Wednesday, July 9, 2014

Serving Your Time

AP Photo/Newly

According to the MLB CBA, players with at least 10 years of major league service time who have been with their current club for at least 5 consecutive years cannot be traded without their consent. This clause is rarely relevant due to either its difficulty to obtain or the fact that the player has already negotiated a no-trade clause into his contract. Most players never accumulate 10 years of service time and reaching that point while staying with a team for at least five straight years usually requires a significant skill level. This is why these rights are so rarely mentioned. The caliber of player who would have them would usually be able to negotiate a no-trade clause into their deal regardless. Derek Jeter can't be traded because of his 10-and-5 rights, but if those didn't exist I hardly think he'd have a difficult time obtaining a no-trade clause.

Many players also are able to get a no-trade clause before they even have 10-and-5 rights. This is usually the result of being drafted by a team and signing an extension before hitting free agency. Adam Wainwright has only slightly over 8 years of service time, but when he signed his extension in 2013 he also got a full no-trade clause. This effectively only matters until the end of the 2015 when his 10-and-5 rights would kick in about a month into the season, however it does mean that if he chooses to waive his rights and be traded he would keep the no-trade clause on his new team.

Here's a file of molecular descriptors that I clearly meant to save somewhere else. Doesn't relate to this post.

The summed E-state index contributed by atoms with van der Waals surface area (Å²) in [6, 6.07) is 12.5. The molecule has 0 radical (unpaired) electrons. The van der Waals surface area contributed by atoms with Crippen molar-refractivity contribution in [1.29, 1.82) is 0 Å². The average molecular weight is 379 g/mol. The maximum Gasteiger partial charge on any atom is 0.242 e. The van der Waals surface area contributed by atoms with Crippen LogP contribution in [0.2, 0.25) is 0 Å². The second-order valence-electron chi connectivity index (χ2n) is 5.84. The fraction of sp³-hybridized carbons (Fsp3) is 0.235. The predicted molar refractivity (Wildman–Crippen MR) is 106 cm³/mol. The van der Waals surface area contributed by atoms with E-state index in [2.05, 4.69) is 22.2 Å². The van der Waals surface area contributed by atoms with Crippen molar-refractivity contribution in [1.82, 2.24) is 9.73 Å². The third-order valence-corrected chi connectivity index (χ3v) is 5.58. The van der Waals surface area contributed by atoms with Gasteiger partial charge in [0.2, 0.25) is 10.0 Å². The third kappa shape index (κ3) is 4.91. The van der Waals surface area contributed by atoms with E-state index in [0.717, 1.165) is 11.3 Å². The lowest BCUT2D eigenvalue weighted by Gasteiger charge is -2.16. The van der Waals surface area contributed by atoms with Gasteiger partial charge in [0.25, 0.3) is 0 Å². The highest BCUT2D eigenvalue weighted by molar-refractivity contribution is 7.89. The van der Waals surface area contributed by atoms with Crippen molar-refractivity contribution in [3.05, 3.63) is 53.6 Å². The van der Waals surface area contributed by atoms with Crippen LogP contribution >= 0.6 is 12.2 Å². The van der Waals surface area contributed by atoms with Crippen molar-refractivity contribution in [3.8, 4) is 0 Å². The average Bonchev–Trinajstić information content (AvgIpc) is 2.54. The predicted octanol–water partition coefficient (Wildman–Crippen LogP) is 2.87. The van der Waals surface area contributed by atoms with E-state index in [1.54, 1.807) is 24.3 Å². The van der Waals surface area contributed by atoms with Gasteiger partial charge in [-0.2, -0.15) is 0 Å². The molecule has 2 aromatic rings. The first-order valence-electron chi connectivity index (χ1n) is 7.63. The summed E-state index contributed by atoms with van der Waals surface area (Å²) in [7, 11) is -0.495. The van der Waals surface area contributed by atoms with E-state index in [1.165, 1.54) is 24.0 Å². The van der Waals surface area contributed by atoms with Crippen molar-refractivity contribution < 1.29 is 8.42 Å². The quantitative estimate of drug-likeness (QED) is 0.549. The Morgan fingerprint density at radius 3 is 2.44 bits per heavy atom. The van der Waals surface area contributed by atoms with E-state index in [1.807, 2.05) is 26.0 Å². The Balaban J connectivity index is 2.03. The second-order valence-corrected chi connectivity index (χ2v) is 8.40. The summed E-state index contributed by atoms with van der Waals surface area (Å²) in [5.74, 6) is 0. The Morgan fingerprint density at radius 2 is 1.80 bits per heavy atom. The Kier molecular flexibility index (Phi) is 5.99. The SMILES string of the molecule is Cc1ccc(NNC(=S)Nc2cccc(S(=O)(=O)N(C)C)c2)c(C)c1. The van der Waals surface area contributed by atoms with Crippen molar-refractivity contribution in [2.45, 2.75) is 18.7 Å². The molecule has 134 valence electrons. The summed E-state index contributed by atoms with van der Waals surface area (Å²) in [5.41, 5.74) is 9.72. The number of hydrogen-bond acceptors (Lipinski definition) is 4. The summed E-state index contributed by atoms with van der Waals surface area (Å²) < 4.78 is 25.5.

There are less obvious cases though where a player, not necessarily a superstar, is able to stick around with a team for long enough to get his 10-and-5 rights. These are particularly important when there was no no-trade clause previously negotiated into his contract. The following are some of the more interesting cases where a player could gain 10-and-5 rights over the next year and what effects it may have. Players are listed with their service time entering the 2014 season in the form years.days. Note that a year of service time is equal to 172 days.

Jose Bautista (8.165 ST, with Blue Jays since middle of 2008 season)
Jose Bautista will gain his 10-and-5 rights a week into the 2015 season. He's signed through the 2015 season with a team option for 2016 which will be his age 35 season. At the moment that 2016 option seems like a no-brainer to pick up, but with the Jays aging and expensive core, that 2016 option may become difficult to exercise if Bautista cannot be traded without his consent. If the team and Bautista do not age well over the next season, only warm memories may keep him in Toronto in 2016.

John Lackey (11.095 ST, with Red Sox since 2010)